"Personally, and for now, I'm not very worried about it, because the scenarios are not very concrete," said the professor emeritus of New York University, who came to California for a conference.

"What worries me is that we're building AI systems that we don't control well," he continues.

Gary Marcus designed his first AI program in high school — software to translate Latin into English — and after years of studying child psychology, he founded Geometric Intelligence, a machine learning company that was later acquired by Uber.

In March, he co-signed the letter from hundreds of experts asking for a six-month pause in the development of ultra-powerful AI systems like those of the start-up OpenAI, the time to ensure that existing programs are "reliable, secure, transparent, loyal (...) and aligned" with human values.

But he did not sign the succinct statement of business leaders and specialists that made a splash this week.

Sam Altman, the boss of OpenAI, Geoffrey Hinton, a former prominent Google engineer, Demis Hassabis, the leader of DeepMind (Google) and Kevin Scott, chief technology officer of Microsoft, in particular, call for fighting against the "extinction risks" of humanity "related to AI".

"Accidental war"

The unprecedented success of ChatGPT, OpenAI's conversational robot capable of producing all kinds of texts on simple query in everyday language, has sparked a race for this so-called "generative" artificial intelligence between the tech giants, but also many warnings and calls to regulate this field.

IBM's Christina Montgomery, New York University's Gary Marcus, and OpenAI's Samuel Altman take the oath at the start of a hearing on artificial intelligence before a US congressional committee on May 16, 2023 © ANDREW CABALLERO-REYNOLDS / AFP

Including from those who build these computer systems in order to achieve a "general" AI, with cognitive abilities similar to those of humans.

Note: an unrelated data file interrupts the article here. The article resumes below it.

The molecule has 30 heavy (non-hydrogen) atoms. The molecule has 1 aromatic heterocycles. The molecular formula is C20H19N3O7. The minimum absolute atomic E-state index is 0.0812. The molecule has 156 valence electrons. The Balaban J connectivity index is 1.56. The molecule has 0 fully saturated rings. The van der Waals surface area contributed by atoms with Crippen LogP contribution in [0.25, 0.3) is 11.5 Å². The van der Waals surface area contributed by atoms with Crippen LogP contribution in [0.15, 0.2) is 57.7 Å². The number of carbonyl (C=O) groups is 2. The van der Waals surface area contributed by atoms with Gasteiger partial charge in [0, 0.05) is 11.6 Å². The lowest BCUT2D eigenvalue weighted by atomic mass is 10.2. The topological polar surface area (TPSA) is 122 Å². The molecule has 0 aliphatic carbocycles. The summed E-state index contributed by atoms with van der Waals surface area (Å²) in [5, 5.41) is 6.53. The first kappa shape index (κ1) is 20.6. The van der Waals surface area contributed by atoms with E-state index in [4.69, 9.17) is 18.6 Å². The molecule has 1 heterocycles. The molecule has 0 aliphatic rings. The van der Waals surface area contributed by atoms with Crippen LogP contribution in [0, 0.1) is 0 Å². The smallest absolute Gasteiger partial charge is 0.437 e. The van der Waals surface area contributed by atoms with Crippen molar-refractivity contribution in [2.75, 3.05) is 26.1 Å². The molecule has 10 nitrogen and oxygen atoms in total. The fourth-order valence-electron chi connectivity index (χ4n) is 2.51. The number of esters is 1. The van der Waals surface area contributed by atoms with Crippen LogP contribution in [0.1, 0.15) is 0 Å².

"If you really think this represents an existential risk, why are you working on it? It's a legitimate question," Marcus said.

"The extinction of the human species... It's quite complicated, actually," he said. "You can imagine all kinds of plagues, but people would survive."

There are, however, realistic scenarios where the use of AI "can cause massive damage," he said.

"For example, people could succeed in manipulating markets. And maybe we would accuse the Russians of being responsible, and we would attack them when they had nothing to do with it and we could end up in an accidental, potentially nuclear war," he said.


In the shorter term, Gary Marcus is more concerned about democracy.

Because generative AI software produces fake photographs, and soon videos, more and more convincing, at little cost. According to him, the elections are therefore likely to "be won by the people most good at spreading disinformation. Once elected, they will be able to change the laws (...) and impose authoritarianism."

Above all, "democracy is based on access to the information needed to make the right decisions. If no one knows what's true or not, it's over."

The author of the book "Rebooting AI" does not think that everything should be thrown into this technology.

"There is a chance that one day we will use an AI that we have not yet invented, which will help us make progress in science, in medicine, in the care of the elderly (...) But for now, we are not ready. We need regulation, and to make programs more reliable."

At a hearing before a US congressional committee in May, he defended the creation of a national or international agency to govern artificial intelligence.

A project also supported by Sam Altman, who has just returned from a European tour where he urged political leaders to find a "fair balance" between protection and innovation.

But be careful not to leave power to companies, warns Gary Marcus: "The last few months have reminded us how much they are the ones who make important decisions, without necessarily taking into account (...) collateral effects".

© 2023 AFP